"When in the course of human events" Remember that opening to the Declaration of Independence? That opening written by Thomas Jefferson still stirs emotion of an authentic sense of patriotism that has been kept alive in my conscious thoughts ever since I was a youngster. Never before or since has a document so eloquently stated the hopes and dreams of millions in the birth of a new nation. The relevancy of which holds merit even to this day. But, now the time has come to reaffirm of what that Declaration and the Constitution has come to mean in today's realm of reality.
The land of the free as it was in the beginning is now so foreign that basic freedoms, the ones we take for granted have been slowly disappearing with each passing decade. It is time for a return to the original concepts as stated in the Declaration and the Constitution from which our founding fathers put forth. With stealth like acumen our government along with the accomplices in Corporate America has managed to undermine the freedoms that enabled our society to prosper. In corporate America there has been a constant erosion in the ability of the American worker to actually climb out of the depths of continued wage reduction and in many cases wage stagnation as the cost of living continues to rise. This leaves the American worker more impoverished now more than ever. The economic climate today is a combination of events, policies, specific mandates, treaties and regulations issued by our government over the past 40 years that has allowed Corporate America to ruin the opportunities for the American worker. The greatest wage and wealth disparity gape in the history of the United States continues to widen. This income gap is so wide today it actually is destroying the economic stability and eventually our national security will be compromised because of it.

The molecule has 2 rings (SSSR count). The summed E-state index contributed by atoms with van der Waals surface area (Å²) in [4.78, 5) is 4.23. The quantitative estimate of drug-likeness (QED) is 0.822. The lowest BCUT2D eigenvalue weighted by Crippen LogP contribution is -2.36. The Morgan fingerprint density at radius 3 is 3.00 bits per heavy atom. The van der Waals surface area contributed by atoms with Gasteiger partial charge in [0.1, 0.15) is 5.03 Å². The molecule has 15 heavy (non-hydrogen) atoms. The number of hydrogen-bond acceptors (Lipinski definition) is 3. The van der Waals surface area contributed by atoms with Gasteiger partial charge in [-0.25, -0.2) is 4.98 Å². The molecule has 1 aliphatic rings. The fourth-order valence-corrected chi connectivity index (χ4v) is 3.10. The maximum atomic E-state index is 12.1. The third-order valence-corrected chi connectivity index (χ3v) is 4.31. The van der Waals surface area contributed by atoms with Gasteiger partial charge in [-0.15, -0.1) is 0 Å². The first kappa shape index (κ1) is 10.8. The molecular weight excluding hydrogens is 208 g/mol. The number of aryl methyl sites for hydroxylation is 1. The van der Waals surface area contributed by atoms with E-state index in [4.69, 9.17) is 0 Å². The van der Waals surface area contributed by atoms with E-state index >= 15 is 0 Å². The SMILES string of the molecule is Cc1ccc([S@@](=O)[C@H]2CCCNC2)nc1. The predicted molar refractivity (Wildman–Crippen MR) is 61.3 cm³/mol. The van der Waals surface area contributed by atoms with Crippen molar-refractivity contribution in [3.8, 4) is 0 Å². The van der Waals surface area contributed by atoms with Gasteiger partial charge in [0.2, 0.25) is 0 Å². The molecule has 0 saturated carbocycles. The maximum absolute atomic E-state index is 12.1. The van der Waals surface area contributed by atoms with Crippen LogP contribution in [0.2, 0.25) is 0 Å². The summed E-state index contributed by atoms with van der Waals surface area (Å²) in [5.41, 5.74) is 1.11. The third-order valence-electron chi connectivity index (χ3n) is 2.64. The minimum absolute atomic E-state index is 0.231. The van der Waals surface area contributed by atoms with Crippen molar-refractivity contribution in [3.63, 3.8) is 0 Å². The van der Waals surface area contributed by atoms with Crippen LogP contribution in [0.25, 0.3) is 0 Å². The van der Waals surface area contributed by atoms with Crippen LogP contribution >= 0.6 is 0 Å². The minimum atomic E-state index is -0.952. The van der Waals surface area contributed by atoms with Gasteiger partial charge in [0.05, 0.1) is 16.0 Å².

Here again, we have to use the lessons of history to solve today's problems. But so often the solutions that were used in the past are overlooked, deemed unsuitable, or otherwise completely ignored. It is to bad because history is such valuable tool that not to remember or use what worked in the past only precludes that mistakes only will repeat.
It was in the early 1900's when Henry Ford realized that his workers were the most valuable asset in business. Something that is sadly lacking in today's corporate world. All one has to do is look at the life expectancy rate of employees today. The average length of time one is employed at any one company is less than 5 years. Sad fact of our modern society. Unlike when my father was working most of that generation stayed with the same company for years which gave way to better products and services. Like, the American made cars of the 1950's and 60's. Back in Henry Fords time though is very much like it is today. Employees are still so often overlooked as a valuable component of any business. The results today are staggering. The quality of today's goods and services are but a shadow of what they were 50 years ago.